Since my earliest years, I've stood in many worlds, not indigenous anywhere yet, like a chameleon, adapting everywhere. My life began along the Adriatic Sea. I spent childhood summers at the Atlantic Ocean and was educated in New York City and the San Francisco Bay Area. I've lived in the Andes, Blue Ridge Mountains, and Hawaiian Islands, and crisscrossed most of Latin America, Europe, Asia, southern Africa, New Zealand, and beyond. Since 2005, I've been residing on the coast
of northern California, where the Pacific Ocean has a major impact on my daily sensory experience.
As a long-time writer and editor, I'm familiar with what it takes to convey ideas and emotions to others. I used words to do it. Now I communicate through textile art because it's exhilarating to engage with color, texture, line, shape and space, pattern and design. I'm fascinated by how textiles have been central to human life since it began. They play a universal role in celebrating beauty and imparting feelings, in telling stories about the cultures that create them and marking stages of the life cycle as well as expressing the relationship people have to their environment.
This passion for textiles surged whenever I was involved in various building and remodeling projects. Excited by the visual and tactile qualities of the fabric swatches I was handling, I found myself yearning to create art with them. Many classes and workshops later, I regularly learn new techniques in dyeing, manipulating, and embellishing cloth.
Although I am partial to Japanese aesthetics--what I’ve come to call “simple elegance” or “elegant simplicity”-- I also enjoy experimenting with others. My textile wall pieces are in an abstract style.
Kinesthetically and visually oriented, I make design decisions by what I feel in my body as I view the work in progress. Because I don't impose a fixed idea on a piece, I don't know ahead of time exactly what it will be. I let it reveal itself as it grows organically, similar to how a sculptor chisels away until the figure-form latent within the stone or wood is released. I aim for excellence in expression rather than fastidious perfection, so that the viewer's personal experience can be memorable and meaningful.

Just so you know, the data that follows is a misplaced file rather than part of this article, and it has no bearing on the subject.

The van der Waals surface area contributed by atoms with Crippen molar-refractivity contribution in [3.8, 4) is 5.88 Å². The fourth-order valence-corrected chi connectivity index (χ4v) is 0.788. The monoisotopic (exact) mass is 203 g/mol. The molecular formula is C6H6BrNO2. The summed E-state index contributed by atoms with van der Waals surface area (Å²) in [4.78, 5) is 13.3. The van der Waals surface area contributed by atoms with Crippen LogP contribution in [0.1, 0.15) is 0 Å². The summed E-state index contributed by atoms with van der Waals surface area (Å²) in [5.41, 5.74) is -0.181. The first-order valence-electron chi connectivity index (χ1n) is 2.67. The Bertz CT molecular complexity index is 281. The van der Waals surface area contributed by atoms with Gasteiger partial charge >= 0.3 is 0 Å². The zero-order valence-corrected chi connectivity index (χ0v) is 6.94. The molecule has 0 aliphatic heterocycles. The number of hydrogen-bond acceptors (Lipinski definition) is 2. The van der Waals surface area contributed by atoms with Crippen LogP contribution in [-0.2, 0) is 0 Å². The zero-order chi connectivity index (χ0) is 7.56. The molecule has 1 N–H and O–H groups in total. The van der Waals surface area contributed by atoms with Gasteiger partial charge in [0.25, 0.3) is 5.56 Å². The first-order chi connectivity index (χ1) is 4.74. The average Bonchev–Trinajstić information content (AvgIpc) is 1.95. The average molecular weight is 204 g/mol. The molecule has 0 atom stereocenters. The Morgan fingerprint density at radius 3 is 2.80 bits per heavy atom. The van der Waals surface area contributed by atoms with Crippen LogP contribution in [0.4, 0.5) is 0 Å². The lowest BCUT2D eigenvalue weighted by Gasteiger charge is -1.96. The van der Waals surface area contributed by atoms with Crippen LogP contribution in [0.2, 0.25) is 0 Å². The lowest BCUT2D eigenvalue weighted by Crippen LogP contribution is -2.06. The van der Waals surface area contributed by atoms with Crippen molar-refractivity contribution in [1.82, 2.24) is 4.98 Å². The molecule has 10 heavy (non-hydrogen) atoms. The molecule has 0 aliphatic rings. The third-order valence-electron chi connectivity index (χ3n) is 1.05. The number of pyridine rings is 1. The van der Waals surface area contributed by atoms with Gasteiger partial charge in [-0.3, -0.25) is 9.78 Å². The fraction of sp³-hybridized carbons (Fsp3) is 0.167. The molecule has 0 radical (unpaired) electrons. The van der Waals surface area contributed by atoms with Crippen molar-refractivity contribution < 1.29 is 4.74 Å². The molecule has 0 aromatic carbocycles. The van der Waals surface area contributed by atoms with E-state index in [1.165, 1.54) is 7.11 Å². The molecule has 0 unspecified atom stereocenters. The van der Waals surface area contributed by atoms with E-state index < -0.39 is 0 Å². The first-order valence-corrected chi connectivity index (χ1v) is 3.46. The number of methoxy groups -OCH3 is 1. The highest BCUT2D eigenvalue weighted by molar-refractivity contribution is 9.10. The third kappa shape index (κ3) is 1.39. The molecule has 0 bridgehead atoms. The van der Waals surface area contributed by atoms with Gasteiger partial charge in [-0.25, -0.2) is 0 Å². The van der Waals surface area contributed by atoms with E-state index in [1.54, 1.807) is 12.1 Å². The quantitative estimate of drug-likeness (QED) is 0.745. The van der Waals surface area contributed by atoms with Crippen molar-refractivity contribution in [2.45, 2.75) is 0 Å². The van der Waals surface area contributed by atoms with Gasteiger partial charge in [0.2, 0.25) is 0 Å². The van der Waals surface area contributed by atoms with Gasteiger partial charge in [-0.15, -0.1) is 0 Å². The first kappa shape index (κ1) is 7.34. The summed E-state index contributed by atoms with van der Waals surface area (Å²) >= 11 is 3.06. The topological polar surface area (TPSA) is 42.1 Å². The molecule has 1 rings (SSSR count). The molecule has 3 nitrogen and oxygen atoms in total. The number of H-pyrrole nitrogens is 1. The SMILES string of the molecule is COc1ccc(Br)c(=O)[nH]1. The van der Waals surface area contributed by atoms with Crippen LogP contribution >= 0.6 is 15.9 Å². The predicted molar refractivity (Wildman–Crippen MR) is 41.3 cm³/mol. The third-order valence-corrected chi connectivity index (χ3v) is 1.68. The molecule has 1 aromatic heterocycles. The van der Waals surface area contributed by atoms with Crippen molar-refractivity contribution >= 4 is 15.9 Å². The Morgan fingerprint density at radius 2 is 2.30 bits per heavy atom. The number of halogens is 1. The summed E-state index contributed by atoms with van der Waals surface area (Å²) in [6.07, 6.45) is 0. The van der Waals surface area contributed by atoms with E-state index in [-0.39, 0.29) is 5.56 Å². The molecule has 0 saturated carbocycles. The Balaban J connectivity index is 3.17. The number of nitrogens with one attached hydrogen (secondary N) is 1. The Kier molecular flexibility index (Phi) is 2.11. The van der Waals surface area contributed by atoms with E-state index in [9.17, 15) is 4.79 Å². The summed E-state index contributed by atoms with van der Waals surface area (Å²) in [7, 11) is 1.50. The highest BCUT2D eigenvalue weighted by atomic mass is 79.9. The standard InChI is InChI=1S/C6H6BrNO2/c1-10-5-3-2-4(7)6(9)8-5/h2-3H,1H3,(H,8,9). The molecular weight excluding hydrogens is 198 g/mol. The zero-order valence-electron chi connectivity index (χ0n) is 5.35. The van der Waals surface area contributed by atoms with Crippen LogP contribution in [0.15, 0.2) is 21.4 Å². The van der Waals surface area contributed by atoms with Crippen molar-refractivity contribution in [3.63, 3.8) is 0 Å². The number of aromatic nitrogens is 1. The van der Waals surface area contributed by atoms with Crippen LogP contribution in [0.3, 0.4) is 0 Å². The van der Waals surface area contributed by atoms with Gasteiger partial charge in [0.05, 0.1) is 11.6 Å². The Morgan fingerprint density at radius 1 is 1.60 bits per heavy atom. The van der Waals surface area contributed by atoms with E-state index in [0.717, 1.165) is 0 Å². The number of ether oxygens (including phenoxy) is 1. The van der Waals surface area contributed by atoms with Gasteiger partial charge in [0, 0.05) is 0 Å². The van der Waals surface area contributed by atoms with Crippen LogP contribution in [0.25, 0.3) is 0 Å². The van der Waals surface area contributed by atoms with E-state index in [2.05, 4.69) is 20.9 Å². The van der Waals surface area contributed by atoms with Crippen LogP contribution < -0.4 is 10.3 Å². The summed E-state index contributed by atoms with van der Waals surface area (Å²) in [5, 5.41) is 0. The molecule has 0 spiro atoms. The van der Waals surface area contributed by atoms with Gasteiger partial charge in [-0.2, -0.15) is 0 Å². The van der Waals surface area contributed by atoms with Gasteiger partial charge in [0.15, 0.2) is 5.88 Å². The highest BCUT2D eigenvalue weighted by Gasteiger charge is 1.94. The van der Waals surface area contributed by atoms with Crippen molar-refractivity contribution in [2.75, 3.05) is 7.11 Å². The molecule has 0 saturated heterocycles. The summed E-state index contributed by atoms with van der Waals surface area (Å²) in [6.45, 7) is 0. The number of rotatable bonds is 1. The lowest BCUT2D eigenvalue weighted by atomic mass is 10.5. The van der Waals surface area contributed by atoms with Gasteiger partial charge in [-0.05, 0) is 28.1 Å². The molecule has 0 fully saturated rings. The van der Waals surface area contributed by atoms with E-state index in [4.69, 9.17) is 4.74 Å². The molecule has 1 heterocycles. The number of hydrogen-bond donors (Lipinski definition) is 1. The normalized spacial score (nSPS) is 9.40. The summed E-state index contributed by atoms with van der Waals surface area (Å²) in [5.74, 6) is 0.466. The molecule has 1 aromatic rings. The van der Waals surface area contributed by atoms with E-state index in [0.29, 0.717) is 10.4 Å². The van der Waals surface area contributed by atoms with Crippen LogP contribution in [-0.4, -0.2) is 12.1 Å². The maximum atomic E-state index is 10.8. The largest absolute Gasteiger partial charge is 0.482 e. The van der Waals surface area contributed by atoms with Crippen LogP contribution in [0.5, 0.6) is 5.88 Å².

I value spontaneity, intuition, and serendipity. Each piece I create, whether for a particular person, exhibition, or general exploration, embraces these qualities. I work improvisationally rather than conceptually. I begin by picking up a fabric because I’m drawn to its pattern or texture, or because I want to experiment with a color, or because a feeling/idea is prompting me to make it tangible and visible. I pull out more fabrics and move them around on my design wall, positioning and rearranging, adding and discarding, until the combination of lines, colors, shapes, and textures tells me "yes!"
I employ a wide variety of cloth—commercial, ethnic, hand-dyed—made from cotton, silk, wool, linen, and other fibers. Because I support recycling and repurposing, my collection also incorporates fabric that once had another home, including kimonos, obis, and remnants of them that I gathered in Japan, as well as interior design samples that would otherwise go into a landfill. They all make my art unique and unduplicable.